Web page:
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Thread: What has happened to al Sadr?

  1. #31
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    They didn't stand up to anybody, they just attacked innocent people and burned shops and houses, vandalising both mosques and private property. They got their ***es kicked wherever they went by real Iranians and than went on to scream "Basij!", those Basijis who were involved in restoring order wore uniforms and anti-riot gear, the others were just people which weren't accepting this. Also these rioters attacked police stations and policemen but on their 30 second youtube videos they don't show that, they only show when they get hit themselfes by police who are defending themselfes and others.

    *Blame the lunitic in charge that cheated them out of free and fair elections. He regulary calls for supporters to hit the streets in his support but when it is in protest its a different world and the Basij gets sent out to beat them, in some cases murder and torture them. WTF would you expect, they are humans and they do have rights! There are two sides to everything not just the leaders. And from what the world saw I think they would strongly disagee they were attacking innocent people. More like being attacked for voiceing the oposition.

    All you've done ws show how garbage the past rulers were, something all Iranians know (and even the Shahis hate the Qajars), but thankfully, this all changed after the revolution.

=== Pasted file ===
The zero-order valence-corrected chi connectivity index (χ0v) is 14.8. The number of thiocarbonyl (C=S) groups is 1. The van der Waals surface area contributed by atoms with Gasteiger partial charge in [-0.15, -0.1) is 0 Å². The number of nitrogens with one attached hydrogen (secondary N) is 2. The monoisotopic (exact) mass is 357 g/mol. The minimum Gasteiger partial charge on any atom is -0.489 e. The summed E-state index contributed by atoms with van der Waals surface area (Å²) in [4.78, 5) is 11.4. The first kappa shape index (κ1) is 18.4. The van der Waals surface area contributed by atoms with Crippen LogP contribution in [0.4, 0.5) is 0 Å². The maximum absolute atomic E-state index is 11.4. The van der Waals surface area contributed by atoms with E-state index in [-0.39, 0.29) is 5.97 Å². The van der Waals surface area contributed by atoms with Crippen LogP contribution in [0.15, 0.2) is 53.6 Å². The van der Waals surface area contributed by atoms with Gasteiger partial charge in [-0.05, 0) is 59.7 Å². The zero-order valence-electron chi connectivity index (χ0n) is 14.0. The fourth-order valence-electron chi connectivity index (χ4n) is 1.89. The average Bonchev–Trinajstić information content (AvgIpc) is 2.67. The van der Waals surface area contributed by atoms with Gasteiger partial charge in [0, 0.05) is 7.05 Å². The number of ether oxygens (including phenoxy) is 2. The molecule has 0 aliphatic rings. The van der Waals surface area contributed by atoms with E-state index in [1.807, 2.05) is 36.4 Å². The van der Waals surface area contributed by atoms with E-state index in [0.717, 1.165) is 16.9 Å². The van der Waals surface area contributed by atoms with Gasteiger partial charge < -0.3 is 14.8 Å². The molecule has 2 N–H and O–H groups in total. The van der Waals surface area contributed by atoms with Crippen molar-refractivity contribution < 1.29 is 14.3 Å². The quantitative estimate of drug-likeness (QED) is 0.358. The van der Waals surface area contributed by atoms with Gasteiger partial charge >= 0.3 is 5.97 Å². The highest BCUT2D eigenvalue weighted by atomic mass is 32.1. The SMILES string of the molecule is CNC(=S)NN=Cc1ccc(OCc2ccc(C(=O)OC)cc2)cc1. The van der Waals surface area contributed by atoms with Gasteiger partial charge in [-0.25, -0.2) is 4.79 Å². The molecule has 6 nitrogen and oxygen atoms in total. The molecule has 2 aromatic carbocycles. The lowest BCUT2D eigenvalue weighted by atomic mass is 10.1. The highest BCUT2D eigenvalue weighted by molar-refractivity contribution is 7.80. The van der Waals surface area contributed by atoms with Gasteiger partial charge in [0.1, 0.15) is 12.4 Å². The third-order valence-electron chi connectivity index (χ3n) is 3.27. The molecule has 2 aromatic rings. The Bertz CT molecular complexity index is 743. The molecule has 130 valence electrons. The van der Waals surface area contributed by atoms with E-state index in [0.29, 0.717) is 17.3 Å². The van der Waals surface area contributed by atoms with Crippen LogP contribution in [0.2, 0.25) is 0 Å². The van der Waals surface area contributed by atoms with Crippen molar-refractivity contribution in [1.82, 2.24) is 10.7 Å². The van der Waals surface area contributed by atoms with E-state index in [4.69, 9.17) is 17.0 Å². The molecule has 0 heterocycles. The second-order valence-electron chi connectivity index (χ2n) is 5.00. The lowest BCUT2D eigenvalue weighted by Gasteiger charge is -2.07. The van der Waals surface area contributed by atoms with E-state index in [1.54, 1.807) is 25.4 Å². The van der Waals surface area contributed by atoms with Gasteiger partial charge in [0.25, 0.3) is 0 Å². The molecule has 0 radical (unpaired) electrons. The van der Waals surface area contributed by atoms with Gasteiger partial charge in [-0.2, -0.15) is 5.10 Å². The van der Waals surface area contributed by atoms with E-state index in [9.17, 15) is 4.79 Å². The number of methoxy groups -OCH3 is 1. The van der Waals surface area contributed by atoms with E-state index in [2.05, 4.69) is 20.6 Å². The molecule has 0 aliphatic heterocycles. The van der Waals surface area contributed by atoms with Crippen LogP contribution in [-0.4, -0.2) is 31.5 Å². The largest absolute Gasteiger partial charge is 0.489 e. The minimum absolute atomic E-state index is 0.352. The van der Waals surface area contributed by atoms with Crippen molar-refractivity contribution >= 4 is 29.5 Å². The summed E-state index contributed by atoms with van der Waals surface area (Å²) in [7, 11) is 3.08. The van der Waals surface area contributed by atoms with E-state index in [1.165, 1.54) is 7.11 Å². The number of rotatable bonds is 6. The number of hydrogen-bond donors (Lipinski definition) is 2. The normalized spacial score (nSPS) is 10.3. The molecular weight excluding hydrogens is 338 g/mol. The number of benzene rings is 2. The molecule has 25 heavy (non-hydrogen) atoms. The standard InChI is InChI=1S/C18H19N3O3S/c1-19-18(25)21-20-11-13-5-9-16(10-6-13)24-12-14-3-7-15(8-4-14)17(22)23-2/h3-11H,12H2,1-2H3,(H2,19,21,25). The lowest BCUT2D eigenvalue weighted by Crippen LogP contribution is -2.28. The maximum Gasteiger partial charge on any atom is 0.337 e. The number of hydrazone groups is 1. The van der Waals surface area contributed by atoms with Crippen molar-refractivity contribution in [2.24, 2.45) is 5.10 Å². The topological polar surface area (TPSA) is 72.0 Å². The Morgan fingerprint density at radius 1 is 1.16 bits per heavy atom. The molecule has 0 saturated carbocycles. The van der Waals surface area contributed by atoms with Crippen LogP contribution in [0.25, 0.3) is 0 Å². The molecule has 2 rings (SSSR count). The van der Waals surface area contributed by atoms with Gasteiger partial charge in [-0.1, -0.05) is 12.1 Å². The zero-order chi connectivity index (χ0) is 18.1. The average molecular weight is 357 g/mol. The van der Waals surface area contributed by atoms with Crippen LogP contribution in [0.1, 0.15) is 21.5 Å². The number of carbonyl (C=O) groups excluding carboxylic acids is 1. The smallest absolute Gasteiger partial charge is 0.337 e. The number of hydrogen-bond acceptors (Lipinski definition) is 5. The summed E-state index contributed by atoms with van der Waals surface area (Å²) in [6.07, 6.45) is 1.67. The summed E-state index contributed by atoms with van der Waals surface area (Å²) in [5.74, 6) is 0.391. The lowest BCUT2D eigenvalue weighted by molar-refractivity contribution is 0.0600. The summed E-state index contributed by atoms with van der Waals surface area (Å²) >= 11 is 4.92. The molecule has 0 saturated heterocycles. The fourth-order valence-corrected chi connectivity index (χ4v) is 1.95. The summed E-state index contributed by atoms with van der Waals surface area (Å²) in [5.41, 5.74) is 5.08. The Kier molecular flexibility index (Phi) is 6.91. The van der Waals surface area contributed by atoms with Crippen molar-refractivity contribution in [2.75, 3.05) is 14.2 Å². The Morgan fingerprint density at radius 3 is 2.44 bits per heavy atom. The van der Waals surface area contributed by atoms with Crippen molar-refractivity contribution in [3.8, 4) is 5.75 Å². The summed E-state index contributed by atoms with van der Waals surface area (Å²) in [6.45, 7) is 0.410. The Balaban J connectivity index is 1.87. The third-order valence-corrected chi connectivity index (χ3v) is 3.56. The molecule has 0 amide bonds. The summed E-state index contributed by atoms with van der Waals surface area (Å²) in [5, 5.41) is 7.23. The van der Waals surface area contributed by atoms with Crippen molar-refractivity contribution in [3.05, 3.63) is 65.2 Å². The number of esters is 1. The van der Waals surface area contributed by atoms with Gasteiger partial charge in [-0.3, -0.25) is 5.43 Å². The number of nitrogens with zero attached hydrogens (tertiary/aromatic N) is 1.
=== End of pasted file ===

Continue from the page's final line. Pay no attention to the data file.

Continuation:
*And the point remains the same though. Your country was once a "puppet" to the Russian government. Like it or not its the truth and you cant deny that every time you call someone else's government a "puppet".:P

    And Saddam was hated by 90% of the population, it's not a very good example.

    *The fact remains the same, Saddam has religious roots like many in that country. But his government was not theocratic and is now past tense and one elected by the people to replace it. Keep that in mind.

    90% of the civilized world right now more then likely dont like Irans leaders either. I guess thats their fault to though rite for disagreeing with extremeist idiots? But then again you have North Korea to keep you company though rite?)

    They have the power to rigg the elections, but if they did so is another matter.

    *Please do explain how they have the power, first you emphasize that US Troops would stuff ballad boxes, now the US government has the power to do that?

    *Which is it and explain just how they would do that since you feel so inclined to mention it? You cant because you are talking out your backside again!

    The UN is not neutral, it's a worthless organisation created to portray America's stand as that of the so-called "World community"

    *The UN's Security Council is the only thing protecting your countries ass right now and as of this minute. The second Russia and China were to agree, your countries ass would get flatened so fast your head would spin. So be pleased that the UN does indeed exist if not for others but for your own sake.

    Speaking of the UN you seem to be the only one that bitches about it bing here in the US, Note no other countries do including Russia, China, France, Germany, Japan, hell even Venezuala. It seems you have a personal axe to grind as S-2 mentioned before.


    They'd been counting all day, that's why they didn't need to count the votes the next day, but had finished counting 4 hours after the polls were closed.

    Yeah, they counted alright, enough so that every person with a second grade education disagreed they could possibly count that many votes in that period of time. Own up to it...They got screwed and therefore you had the protests for days!

    Only reformists, but they are liars.

    I find it funny that those that look over assahola would be called liars, but you called it so they must all be.)